Upbeat India

I traveled through Delhi, Agra & Jaipur what is called the Golden Triangle of India by the booming tourism industry and talked to a cross section of people – businessmen, journalists, shopkeepers, drivers, road side vendors – the mood is upbeat. Why? Adit Jain, who is one of the sought after consultants by the local and foreign business, explains it well: “If everyone went to sleep, the Indian economy would still grow at 6.5%…”

 

This statement is based on the recent sound economic and political history and forecast. Let’s have a closer look at what’s happening in India in recent years. In the 70s low GDP growth rate slowed India, it was labelled by the economists as Hindu growth rate; in the 80s Rajiv Gandhi’s government started reforms, which began showing results in the 90s and the manufacturing sector developed a strong base. The real growth trajectory has taken off with the turn of the century. The growth rate has been at an average around 7% in the last 4 years. And all economic pundits agree that this trend is likely to sustain at least till the end of this decade.

 

All this has brought up India to claim the 4th largest economy of the world (calculated on Purchasing Power Parity) position, behind USA, China and Japan. The Indians love it and are aiming to climb to 3rd position in another 25 years. Calculated on PPP basis Indian GDP stands at US$ 3.7 trillion. Germany which has the 5th position has an economy of US$ 2.5 trillion. This information is something which Pakistan’s policy makers should keep in mind while making our India policy. In real time the economic strength of a country should be given more weightage than its military strength.

 

Most Indians agree that decision making is painfully slow in their country which is a drag on the growth of the economy. Like Pakistanis they have also tales of politicians and bureaucrats corruption and inefficiency. In spite of the weight of these elements they say India has come out of nowhere and is on the road to progress.

 

Much of the slow decision making is also blamed on the fact that the Federal government is a coalition of many parties; hence it is difficult to get the important reforms through. But there is also consensus that as the nationalist forces are becoming powerful in most of the states of India the time to have a strong single party government has gone. If you look at the 1999 and 2004 election results this view is further confirmed. In 1999 BJP and its allies had 55% seats; in 2004 this shrank to 34%. On the other hand Congress and its allies seats increased from 32% to 40%. This led Congress to joining hands with the left parties whose share in the parliament went up from mere 6% to 15% and other smaller parties share also grew from 7% to 11%. The share of regional parties has gone up from 9% in 1991, to 36% in 1999 and to 55% in 2004 elections.

 

The situation is not much different from Pakistan, as the centrifugal forces are rising here and the federal government will have to live with coalition government in the foreseeable future. I think most of the countries are going through this phase and its time that the constitutions are rewritten with greater fiscal and economic devolution. A subject I shall deal with in these columns some other time.

 

Nevertheless most Indian businessmen are not disturbed who rules In Delhi. They are not expecting any major change in the economic policies with the change of guard, except that Congress is looked at as more pro-rural poor at this stage. The present government is continuing with the opening up process and its most attractive deal, though controversial, is the plan to set a number of Special Economic Zones (SEZs). These zones offer fantastic tax and infrastructure incentives to the investors, such as tax holiday for 5 years, another 50% tax break for next five years and the same if the profits are ploughed back. As India has also serious infrastructural problems, the investors are allowed captive power plants and all other amenities from one window. Many investors are flocking in and the country is expecting US$ 20 billion investment this year.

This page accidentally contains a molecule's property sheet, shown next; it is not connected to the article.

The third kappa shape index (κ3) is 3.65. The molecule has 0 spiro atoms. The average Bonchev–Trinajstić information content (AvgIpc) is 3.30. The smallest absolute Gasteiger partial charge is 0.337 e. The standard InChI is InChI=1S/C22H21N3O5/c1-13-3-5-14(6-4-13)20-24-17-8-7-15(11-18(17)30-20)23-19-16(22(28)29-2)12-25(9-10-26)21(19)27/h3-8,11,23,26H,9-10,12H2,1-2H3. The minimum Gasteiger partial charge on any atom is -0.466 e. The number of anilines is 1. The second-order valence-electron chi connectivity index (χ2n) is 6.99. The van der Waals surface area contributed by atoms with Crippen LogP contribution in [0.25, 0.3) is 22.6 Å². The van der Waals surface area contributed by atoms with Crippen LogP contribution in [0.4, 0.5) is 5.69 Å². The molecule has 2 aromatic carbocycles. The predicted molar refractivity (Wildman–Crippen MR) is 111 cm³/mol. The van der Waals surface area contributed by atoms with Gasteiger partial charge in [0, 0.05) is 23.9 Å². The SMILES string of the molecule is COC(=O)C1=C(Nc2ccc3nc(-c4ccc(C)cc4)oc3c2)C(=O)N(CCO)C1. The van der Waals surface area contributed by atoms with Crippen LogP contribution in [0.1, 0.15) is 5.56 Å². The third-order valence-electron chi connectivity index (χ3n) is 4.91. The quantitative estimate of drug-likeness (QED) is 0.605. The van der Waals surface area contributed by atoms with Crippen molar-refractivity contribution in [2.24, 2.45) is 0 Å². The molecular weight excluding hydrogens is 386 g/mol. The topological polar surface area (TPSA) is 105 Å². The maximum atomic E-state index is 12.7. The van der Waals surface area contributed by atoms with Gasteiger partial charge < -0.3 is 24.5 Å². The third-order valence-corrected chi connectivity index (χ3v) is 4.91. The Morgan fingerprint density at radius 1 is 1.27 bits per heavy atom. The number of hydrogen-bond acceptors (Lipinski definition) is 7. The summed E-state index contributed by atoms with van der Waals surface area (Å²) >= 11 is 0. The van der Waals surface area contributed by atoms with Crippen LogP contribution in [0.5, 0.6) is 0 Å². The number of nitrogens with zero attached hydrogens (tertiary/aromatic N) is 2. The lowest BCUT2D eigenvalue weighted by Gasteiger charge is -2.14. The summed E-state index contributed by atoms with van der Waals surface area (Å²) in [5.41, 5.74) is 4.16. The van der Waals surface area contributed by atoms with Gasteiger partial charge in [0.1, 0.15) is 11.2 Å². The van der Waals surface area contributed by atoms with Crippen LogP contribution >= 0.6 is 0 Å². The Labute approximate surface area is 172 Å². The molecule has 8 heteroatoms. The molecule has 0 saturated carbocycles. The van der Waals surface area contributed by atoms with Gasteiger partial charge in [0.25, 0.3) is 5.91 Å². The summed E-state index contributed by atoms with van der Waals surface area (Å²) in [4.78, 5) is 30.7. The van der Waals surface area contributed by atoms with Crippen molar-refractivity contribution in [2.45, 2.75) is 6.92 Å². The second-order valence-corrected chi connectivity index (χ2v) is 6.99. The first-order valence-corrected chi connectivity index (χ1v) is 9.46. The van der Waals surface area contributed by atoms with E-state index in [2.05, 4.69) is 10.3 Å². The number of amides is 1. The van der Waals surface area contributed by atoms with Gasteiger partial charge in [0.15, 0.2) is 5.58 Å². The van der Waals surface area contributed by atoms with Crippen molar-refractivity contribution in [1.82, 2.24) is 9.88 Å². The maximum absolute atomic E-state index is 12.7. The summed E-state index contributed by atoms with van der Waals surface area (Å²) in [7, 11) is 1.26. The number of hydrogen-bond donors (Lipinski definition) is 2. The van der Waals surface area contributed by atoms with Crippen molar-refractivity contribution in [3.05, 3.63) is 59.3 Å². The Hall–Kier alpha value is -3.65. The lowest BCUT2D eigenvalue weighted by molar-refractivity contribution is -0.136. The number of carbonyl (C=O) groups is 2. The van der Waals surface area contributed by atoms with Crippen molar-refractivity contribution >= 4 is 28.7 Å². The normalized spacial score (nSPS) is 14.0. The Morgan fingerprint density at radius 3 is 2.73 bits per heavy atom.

Many local companies are investing billions of dollars in the R&D projects in India thanks to its highly qualified professionals. MNCs are finding to re-locate their R&D work in India & China these days. Cisco and Microsoft alone have invested US$ 4 billion on R&D in India. This is the next phase of development where a country graduates from manufacturing to knowledge industry, and India is there.

 

Many critics may say that I am sounding too enamoured by India and completely ignoring the poverty which stares every visitor in the eye. But we have to understand that a poor nation can only distribute poverty and it is only when there is economic growth and prosperity that one can distribute better life to all. The process has begun and it is evident. Even the beggars are getting better alms. The government is becoming more conscious that if they have to win another elections they will have to address this issue squarely particularly in the rural areas, which makes the government.

 

In Pakistan we have been achieving a high growth rate, there is a realisation that poverty issue has to be addressed. But the political stability is missing and the poor image of the country is scary for those who look at it from outside. We have to also work on making the world believe that by and large all governments have been consistently following liberal economic policies. And that life before Musharraf wasn’t that bad, as painted by the government and that it won’t be a deluge after him.  Linking the country’s future with one man is dangerous and should be shunned.

 

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